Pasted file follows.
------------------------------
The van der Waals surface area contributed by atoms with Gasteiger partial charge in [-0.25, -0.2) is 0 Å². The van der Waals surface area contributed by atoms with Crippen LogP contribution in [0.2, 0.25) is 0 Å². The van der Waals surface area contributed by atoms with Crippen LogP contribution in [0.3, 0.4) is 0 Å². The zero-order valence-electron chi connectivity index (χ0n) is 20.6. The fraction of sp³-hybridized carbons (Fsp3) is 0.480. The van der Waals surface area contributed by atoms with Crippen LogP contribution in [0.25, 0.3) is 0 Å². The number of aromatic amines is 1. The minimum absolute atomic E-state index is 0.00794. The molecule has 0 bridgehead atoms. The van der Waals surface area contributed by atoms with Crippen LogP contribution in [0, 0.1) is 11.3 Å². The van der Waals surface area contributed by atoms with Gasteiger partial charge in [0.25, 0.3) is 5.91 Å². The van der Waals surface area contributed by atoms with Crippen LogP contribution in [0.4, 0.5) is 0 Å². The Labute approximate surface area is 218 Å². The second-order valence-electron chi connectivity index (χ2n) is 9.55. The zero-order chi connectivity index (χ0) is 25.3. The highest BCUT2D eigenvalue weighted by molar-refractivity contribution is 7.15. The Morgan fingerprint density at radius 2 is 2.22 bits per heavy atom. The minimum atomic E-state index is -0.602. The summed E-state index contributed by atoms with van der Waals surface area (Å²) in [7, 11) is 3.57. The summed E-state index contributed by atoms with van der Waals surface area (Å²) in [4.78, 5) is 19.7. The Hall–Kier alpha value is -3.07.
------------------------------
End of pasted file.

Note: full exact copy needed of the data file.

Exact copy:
The van der Waals surface area contributed by atoms with Gasteiger partial charge in [-0.25, -0.2) is 0 Å². The van der Waals surface area contributed by atoms with Crippen LogP contribution in [0.2, 0.25) is 0 Å². The van der Waals surface area contributed by atoms with Crippen LogP contribution in [0.3, 0.4) is 0 Å². The zero-order valence-electron chi connectivity index (χ0n) is 20.6. The fraction of sp³-hybridized carbons (Fsp3) is 0.480. The van der Waals surface area contributed by atoms with Crippen LogP contribution in [0.25, 0.3) is 0 Å². The number of aromatic amines is 1. The minimum absolute atomic E-state index is 0.00794. The molecule has 0 bridgehead atoms. The van der Waals surface area contributed by atoms with Crippen LogP contribution in [0, 0.1) is 11.3 Å². The van der Waals surface area contributed by atoms with Gasteiger partial charge in [0.25, 0.3) is 5.91 Å². The van der Waals surface area contributed by atoms with Crippen LogP contribution in [0.4, 0.5) is 0 Å². The Labute approximate surface area is 218 Å². The second-order valence-electron chi connectivity index (χ2n) is 9.55. The zero-order chi connectivity index (χ0) is 25.3. The highest BCUT2D eigenvalue weighted by molar-refractivity contribution is 7.15. The Morgan fingerprint density at radius 2 is 2.22 bits per heavy atom. The minimum atomic E-state index is -0.602. The summed E-state index contributed by atoms with van der Waals surface area (Å²) in [7, 11) is 3.57. The summed E-state index contributed by atoms with van der Waals surface area (Å²) in [4.78, 5) is 19.7. The Hall–Kier alpha value is -3.07.